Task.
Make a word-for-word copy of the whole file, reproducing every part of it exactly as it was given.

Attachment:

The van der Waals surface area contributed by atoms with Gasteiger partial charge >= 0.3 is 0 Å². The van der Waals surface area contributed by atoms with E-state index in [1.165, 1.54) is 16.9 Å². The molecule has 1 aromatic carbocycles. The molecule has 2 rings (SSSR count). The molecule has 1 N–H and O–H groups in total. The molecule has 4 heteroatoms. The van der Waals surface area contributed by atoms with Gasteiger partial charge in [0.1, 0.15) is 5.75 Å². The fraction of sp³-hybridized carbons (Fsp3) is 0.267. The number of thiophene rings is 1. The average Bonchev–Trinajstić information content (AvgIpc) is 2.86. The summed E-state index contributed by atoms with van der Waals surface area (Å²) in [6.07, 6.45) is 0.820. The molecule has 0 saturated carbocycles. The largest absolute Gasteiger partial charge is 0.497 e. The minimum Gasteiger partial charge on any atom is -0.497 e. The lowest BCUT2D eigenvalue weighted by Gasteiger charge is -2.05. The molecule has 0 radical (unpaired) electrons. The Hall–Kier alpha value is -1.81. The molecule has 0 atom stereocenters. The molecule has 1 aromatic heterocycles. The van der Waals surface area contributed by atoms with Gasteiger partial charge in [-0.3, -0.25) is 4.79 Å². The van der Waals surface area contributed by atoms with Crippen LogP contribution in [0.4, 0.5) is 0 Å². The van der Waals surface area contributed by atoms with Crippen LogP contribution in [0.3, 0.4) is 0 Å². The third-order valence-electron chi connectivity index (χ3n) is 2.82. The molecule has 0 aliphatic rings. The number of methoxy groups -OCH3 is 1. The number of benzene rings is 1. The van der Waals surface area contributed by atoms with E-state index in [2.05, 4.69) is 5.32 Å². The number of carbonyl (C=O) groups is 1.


The van der Waals surface area contributed by atoms with Gasteiger partial charge >= 0.3 is 0 Å². The van der Waals surface area contributed by atoms with E-state index in [1.165, 1.54) is 16.9 Å². The molecule has 1 aromatic carbocycles. The molecule has 2 rings (SSSR count). The molecule has 1 N–H and O–H groups in total. The molecule has 4 heteroatoms. The van der Waals surface area contributed by atoms with Gasteiger partial charge in [0.1, 0.15) is 5.75 Å². The fraction of sp³-hybridized carbons (Fsp3) is 0.267. The number of thiophene rings is 1. The average Bonchev–Trinajstić information content (AvgIpc) is 2.86. The summed E-state index contributed by atoms with van der Waals surface area (Å²) in [6.07, 6.45) is 0.820. The molecule has 0 saturated carbocycles. The largest absolute Gasteiger partial charge is 0.497 e. The minimum Gasteiger partial charge on any atom is -0.497 e. The lowest BCUT2D eigenvalue weighted by Gasteiger charge is -2.05. The molecule has 0 radical (unpaired) electrons. The Hall–Kier alpha value is -1.81. The molecule has 0 atom stereocenters. The molecule has 1 aromatic heterocycles. The van der Waals surface area contributed by atoms with Gasteiger partial charge in [-0.3, -0.25) is 4.79 Å². The van der Waals surface area contributed by atoms with Crippen LogP contribution in [0.4, 0.5) is 0 Å². The van der Waals surface area contributed by atoms with Crippen LogP contribution in [0.3, 0.4) is 0 Å². The third-order valence-electron chi connectivity index (χ3n) is 2.82. The molecule has 0 aliphatic rings. The number of methoxy groups -OCH3 is 1. The number of benzene rings is 1. The van der Waals surface area contributed by atoms with E-state index in [2.05, 4.69) is 5.32 Å². The number of carbonyl (C=O) groups is 1.